According to our study, cardiologists provided more appropriate care in selection and follow up of patients with HF on spironolactone. As suggested by this and other studies (11–13), the sophisticated treatment regimen with increasing number of medications in HF may require input or close monitoring of a specialist or multidisciplinary team. With the results of this study, there was an overall change in patient management at our hospital. A quality improvement team was formed providing education and feedback on spironolactone use in HF, and these patients on discharge were referred to a HF specialty clinic with a cardiologist.
One of the great challenges of medical research is to translate findings into clinical practice. Though beta-blockers have been demonstrated to be beneficial in HF by numerous large-scale clinical trials (4), and are recommended as standard therapy (7), only 34.6% of our patients placed on spironolactone were on beta-blockers. ACC/AHA HF guidelines recommend spironolactone to be initiated only in selected patients after optimal background therapy including angiotensin-converting enzyme inhibitors and beta-blockers (7). Our data demonstrate that physicians initiate spironolactone before beta-blockers in a significant number of patients. This likely reflects the greater difficulty in starting beta-blocker therapy, and the need for frequent follow-up visits to cautiously titrate the dose. As suggested by Ghali et al. (6), our results also raise the concern that high levels of publicity created by media coverage, quoting only the summary of findings of a study, may have resulted in early but oversimplified adoption of a sophisticated treatment strategy.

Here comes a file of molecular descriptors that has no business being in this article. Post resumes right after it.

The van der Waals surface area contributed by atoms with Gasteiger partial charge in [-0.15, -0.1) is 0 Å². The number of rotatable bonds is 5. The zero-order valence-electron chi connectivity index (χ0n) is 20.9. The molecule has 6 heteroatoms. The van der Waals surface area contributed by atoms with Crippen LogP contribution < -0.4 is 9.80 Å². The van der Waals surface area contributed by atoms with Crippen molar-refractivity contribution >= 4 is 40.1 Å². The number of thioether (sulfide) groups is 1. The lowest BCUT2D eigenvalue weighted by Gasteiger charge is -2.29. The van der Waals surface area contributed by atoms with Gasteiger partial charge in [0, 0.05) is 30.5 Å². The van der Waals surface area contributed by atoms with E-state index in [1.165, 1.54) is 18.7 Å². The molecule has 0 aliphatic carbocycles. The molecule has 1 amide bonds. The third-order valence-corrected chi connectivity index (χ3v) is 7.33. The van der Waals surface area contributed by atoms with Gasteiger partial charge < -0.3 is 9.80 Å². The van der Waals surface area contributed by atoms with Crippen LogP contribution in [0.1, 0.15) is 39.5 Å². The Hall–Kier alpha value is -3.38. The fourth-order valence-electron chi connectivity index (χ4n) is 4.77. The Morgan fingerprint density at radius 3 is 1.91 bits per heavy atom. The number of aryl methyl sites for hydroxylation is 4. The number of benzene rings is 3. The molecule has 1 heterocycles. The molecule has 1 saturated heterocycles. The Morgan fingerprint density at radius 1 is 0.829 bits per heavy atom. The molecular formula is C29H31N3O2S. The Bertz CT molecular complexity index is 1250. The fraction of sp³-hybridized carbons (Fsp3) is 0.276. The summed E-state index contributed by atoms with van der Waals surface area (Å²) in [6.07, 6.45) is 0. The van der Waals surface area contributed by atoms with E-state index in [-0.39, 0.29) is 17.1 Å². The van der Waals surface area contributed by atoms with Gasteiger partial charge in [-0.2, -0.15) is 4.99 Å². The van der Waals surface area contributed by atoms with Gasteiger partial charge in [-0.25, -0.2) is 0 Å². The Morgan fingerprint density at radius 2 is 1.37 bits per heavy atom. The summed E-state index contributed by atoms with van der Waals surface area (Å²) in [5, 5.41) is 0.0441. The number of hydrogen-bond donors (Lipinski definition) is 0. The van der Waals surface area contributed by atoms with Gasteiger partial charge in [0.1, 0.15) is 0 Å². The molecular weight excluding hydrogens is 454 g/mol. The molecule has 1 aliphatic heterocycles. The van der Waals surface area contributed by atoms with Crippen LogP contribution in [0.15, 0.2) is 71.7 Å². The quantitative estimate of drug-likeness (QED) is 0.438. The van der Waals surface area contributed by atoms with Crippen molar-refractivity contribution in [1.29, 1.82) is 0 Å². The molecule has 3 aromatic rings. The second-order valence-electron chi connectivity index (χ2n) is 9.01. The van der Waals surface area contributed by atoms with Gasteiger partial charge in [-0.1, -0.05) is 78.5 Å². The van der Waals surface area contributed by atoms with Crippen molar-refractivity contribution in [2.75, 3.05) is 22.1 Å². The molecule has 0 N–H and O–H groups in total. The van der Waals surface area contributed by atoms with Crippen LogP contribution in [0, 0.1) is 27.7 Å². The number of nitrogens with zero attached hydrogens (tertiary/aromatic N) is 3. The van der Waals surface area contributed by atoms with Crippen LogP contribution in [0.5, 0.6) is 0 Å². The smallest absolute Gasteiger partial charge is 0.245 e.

We conclude that long-term studies are needed, with further data on safety and efficacy of optimal combination therapy with spironolactone in HF. High-risk patients on multiple medications not commonly represented in randomized trials may need to be followed up more closely with regard to safety and medication interaction.
☆ Dr. Bozkurt is a recipient of a Veterans Affairs Career Development Award. Dr. Knowlton is supported by a Veterans Affairs Merit Award.
- American College of Cardiology
- American Heart Association
- blood pressure
- heart failure
- left ventricular ejection fraction
- New York Heart Association
- Randomized Spironolactone Evaluation Study
- systolic blood pressure
- Received April 8, 2002.
- Revision received August 23, 2002.
- Accepted September 6, 2002.
- American College of Cardiology Foundation
- Fielding L.P.,
- Grace R.,
- Hittinger R.